Psychology during rehab

A recent twitter debate/argument prompted this blog. When I studied for my BSc in Sports Science and Physiology, I had modules from 4 broad areas. Physiology (obviously), Biomechanics, Motor Control and Psychology. At the time and ever since, I have had phases of interest in each area as I read and applied something new to my practice or my own training/sport. As a Strength and Conditioning coach, where a large part of my work is focused on rehabilitation in active sporting and general populations, I am never addressing one single area.

I know that by altering a sit to stand or squat pattern and perhaps adding load to that movement I alter the neural drive to different muscle groups. I change the kinematic and kinetic variables about different joints. I can, over time, alter the fat infiltration and cross sectional area of the muscle. I can increase someone’s confidence in their ability to complete the movement without causing damage.

So when we talk about using movement we can be certain that we are addressing some psychological aspects, alongside the physiological, motor and mechanical aspects. In a similar way, when we address the psychology, we can also impact the other areas. Reducing fear can alter how someone moves. Although I would suggest we limit some of the possible neural, mechanical and structural adaptations if we solely take this approach. One point I would contend however is that movement doesn’t work because the literature doesn’t say so. If you look at the majority of Low Back Pain strength interventions for example(speaking here as a strength and conditioning coach critiquing programme design) they are poorly designed and described and lack specificity in their aims.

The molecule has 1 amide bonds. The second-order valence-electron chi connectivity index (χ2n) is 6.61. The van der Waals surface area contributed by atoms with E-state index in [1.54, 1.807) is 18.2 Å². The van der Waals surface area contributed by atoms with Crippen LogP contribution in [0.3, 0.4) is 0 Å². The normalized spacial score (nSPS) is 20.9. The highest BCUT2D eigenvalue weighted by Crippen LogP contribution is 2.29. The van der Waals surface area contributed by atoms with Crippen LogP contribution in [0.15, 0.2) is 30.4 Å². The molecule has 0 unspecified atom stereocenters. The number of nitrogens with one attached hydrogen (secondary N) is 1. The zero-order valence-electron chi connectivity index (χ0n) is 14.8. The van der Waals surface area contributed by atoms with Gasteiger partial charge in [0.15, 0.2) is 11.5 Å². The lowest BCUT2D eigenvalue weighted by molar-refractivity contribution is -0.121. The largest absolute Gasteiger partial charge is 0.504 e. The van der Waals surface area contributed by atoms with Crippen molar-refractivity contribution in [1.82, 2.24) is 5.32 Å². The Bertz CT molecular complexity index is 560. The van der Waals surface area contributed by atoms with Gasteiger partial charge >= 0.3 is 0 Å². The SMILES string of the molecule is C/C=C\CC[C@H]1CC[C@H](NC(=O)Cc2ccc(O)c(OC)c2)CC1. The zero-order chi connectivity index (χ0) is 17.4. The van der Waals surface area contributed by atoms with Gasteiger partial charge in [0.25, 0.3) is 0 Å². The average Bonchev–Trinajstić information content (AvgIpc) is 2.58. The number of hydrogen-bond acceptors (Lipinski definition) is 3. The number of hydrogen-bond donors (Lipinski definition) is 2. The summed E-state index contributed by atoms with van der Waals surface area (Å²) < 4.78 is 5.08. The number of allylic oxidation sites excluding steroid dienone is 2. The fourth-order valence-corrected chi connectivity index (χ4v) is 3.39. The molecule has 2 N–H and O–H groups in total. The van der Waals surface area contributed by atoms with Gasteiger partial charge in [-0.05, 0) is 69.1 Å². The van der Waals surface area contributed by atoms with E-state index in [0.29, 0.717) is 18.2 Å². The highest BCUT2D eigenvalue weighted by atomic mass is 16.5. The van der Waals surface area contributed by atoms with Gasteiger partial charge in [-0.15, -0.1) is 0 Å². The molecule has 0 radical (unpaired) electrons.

It is our job to assess the person in front of us and, using our skill set, help the person to address the areas we think are going to help them improve. For me, my approach is based around the development of different biomechanical patterns to alter loading throughout the body and increase strength through those movements in order to affect changes to the physiology, psychology, motor control and biomechanics as I believe necessary. This is because I am a strength and conditioning coach and they are the tools available to me. To me, the suggestion that graded exposure to training is a purely a psychological intervention is false, unless it is the primary outcome of it’s use. Otherwise, you would have to describe all training as a psychological intervention, which is clearly wrong.

The important point is to be clear of the qualities that you are hoping to help someone change and intervene in a way that gives you the best chance of changing it. If that is addressing pain related behaviours, then choosing to use counselling in order to do so may be a good option. If you want to alter someone’s movement, removing any psychological barriers and showing the person an alternative movement strategy may be a good way to go. Very often debates over Twitter slingshot people to either end of a spectrum, probably because it’s a difficult platform to write a coherent argument that fully represents all of your view. Either way, it makes fun reading.

Neil Welch

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